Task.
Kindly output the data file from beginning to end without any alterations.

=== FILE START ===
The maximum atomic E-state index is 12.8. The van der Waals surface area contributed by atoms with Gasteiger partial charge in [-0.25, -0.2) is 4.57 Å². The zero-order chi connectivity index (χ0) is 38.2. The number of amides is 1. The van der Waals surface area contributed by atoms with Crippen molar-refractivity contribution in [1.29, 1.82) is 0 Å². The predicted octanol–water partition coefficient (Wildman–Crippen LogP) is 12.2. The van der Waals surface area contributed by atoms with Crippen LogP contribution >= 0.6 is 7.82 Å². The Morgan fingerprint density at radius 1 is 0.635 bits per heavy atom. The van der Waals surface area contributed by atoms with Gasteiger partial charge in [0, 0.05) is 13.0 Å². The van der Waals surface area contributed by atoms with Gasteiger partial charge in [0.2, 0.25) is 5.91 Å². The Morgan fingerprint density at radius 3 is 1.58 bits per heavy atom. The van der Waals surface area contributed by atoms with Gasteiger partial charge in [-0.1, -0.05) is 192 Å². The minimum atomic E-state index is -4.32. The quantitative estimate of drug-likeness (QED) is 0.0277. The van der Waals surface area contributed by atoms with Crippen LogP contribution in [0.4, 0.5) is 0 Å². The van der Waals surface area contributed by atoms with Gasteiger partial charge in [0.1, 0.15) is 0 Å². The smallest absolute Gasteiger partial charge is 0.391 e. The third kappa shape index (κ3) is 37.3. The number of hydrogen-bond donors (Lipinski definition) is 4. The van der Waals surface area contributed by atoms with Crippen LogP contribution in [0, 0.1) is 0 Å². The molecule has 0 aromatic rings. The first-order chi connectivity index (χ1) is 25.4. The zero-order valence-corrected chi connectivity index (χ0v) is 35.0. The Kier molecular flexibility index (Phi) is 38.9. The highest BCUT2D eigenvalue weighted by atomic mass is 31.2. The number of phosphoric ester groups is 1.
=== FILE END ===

The maximum atomic E-state index is 12.8. The van der Waals surface area contributed by atoms with Gasteiger partial charge in [-0.25, -0.2) is 4.57 Å². The zero-order chi connectivity index (χ0) is 38.2. The number of amides is 1. The van der Waals surface area contributed by atoms with Crippen molar-refractivity contribution in [1.29, 1.82) is 0 Å². The predicted octanol–water partition coefficient (Wildman–Crippen LogP) is 12.2. The van der Waals surface area contributed by atoms with Crippen LogP contribution >= 0.6 is 7.82 Å². The Morgan fingerprint density at radius 1 is 0.635 bits per heavy atom. The van der Waals surface area contributed by atoms with Gasteiger partial charge in [0, 0.05) is 13.0 Å². The van der Waals surface area contributed by atoms with Gasteiger partial charge in [0.2, 0.25) is 5.91 Å². The Morgan fingerprint density at radius 3 is 1.58 bits per heavy atom. The van der Waals surface area contributed by atoms with Gasteiger partial charge in [-0.1, -0.05) is 192 Å². The minimum atomic E-state index is -4.32. The quantitative estimate of drug-likeness (QED) is 0.0277. The van der Waals surface area contributed by atoms with Crippen LogP contribution in [0.4, 0.5) is 0 Å². The van der Waals surface area contributed by atoms with Gasteiger partial charge in [0.1, 0.15) is 0 Å². The smallest absolute Gasteiger partial charge is 0.391 e. The third kappa shape index (κ3) is 37.3. The number of hydrogen-bond donors (Lipinski definition) is 4. The van der Waals surface area contributed by atoms with Crippen LogP contribution in [0, 0.1) is 0 Å². The molecule has 0 aromatic rings. The first-order chi connectivity index (χ1) is 25.4. The zero-order valence-corrected chi connectivity index (χ0v) is 35.0. The Kier molecular flexibility index (Phi) is 38.9. The highest BCUT2D eigenvalue weighted by atomic mass is 31.2. The number of phosphoric ester groups is 1.